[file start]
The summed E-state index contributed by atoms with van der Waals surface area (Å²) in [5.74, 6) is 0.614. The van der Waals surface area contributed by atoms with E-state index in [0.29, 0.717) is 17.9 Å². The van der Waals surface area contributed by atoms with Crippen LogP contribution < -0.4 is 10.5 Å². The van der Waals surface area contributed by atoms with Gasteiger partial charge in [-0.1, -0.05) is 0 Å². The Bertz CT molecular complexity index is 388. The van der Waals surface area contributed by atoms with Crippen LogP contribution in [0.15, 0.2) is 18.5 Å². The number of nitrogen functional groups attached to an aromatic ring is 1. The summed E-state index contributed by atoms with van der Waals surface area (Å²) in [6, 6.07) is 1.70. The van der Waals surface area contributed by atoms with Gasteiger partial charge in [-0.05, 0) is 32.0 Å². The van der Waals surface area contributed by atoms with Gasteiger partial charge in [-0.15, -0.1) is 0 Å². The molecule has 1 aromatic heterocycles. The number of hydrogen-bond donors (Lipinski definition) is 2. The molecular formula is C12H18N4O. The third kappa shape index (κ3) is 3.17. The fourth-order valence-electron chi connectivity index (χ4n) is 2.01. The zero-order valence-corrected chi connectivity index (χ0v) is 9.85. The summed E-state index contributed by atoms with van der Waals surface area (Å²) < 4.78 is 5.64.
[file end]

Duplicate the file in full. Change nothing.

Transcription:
The summed E-state index contributed by atoms with van der Waals surface area (Å²) in [5.74, 6) is 0.614. The van der Waals surface area contributed by atoms with E-state index in [0.29, 0.717) is 17.9 Å². The van der Waals surface area contributed by atoms with Crippen LogP contribution < -0.4 is 10.5 Å². The van der Waals surface area contributed by atoms with Gasteiger partial charge in [-0.1, -0.05) is 0 Å². The Bertz CT molecular complexity index is 388. The van der Waals surface area contributed by atoms with Crippen LogP contribution in [0.15, 0.2) is 18.5 Å². The number of nitrogen functional groups attached to an aromatic ring is 1. The summed E-state index contributed by atoms with van der Waals surface area (Å²) in [6, 6.07) is 1.70. The van der Waals surface area contributed by atoms with Gasteiger partial charge in [-0.05, 0) is 32.0 Å². The van der Waals surface area contributed by atoms with Gasteiger partial charge in [-0.15, -0.1) is 0 Å². The molecule has 1 aromatic heterocycles. The number of hydrogen-bond donors (Lipinski definition) is 2. The molecular formula is C12H18N4O. The third kappa shape index (κ3) is 3.17. The fourth-order valence-electron chi connectivity index (χ4n) is 2.01. The zero-order valence-corrected chi connectivity index (χ0v) is 9.85. The summed E-state index contributed by atoms with van der Waals surface area (Å²) < 4.78 is 5.64.